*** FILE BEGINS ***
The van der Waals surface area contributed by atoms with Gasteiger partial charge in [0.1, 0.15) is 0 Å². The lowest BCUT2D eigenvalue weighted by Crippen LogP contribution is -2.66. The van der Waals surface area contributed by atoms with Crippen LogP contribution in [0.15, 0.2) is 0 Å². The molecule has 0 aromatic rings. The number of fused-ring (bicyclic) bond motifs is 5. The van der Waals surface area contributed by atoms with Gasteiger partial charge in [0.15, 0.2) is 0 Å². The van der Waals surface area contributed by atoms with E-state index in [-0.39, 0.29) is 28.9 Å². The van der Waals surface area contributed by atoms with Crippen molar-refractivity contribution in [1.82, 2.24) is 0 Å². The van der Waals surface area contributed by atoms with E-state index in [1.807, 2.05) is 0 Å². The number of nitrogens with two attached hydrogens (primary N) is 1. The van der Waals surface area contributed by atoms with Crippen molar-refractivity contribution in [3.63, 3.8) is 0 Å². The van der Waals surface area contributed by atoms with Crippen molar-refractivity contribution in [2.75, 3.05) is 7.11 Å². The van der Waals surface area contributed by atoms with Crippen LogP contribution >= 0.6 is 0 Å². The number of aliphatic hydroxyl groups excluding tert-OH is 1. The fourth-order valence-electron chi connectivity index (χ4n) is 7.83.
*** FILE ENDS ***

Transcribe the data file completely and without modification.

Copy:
The van der Waals surface area contributed by atoms with Gasteiger partial charge in [0.1, 0.15) is 0 Å². The lowest BCUT2D eigenvalue weighted by Crippen LogP contribution is -2.66. The van der Waals surface area contributed by atoms with Crippen LogP contribution in [0.15, 0.2) is 0 Å². The molecule has 0 aromatic rings. The number of fused-ring (bicyclic) bond motifs is 5. The van der Waals surface area contributed by atoms with Gasteiger partial charge in [0.15, 0.2) is 0 Å². The van der Waals surface area contributed by atoms with E-state index in [-0.39, 0.29) is 28.9 Å². The van der Waals surface area contributed by atoms with Crippen molar-refractivity contribution in [1.82, 2.24) is 0 Å². The van der Waals surface area contributed by atoms with E-state index in [1.807, 2.05) is 0 Å². The number of nitrogens with two attached hydrogens (primary N) is 1. The van der Waals surface area contributed by atoms with Crippen molar-refractivity contribution in [3.63, 3.8) is 0 Å². The van der Waals surface area contributed by atoms with Crippen molar-refractivity contribution in [2.75, 3.05) is 7.11 Å². The van der Waals surface area contributed by atoms with Crippen LogP contribution >= 0.6 is 0 Å². The number of aliphatic hydroxyl groups excluding tert-OH is 1. The fourth-order valence-electron chi connectivity index (χ4n) is 7.83.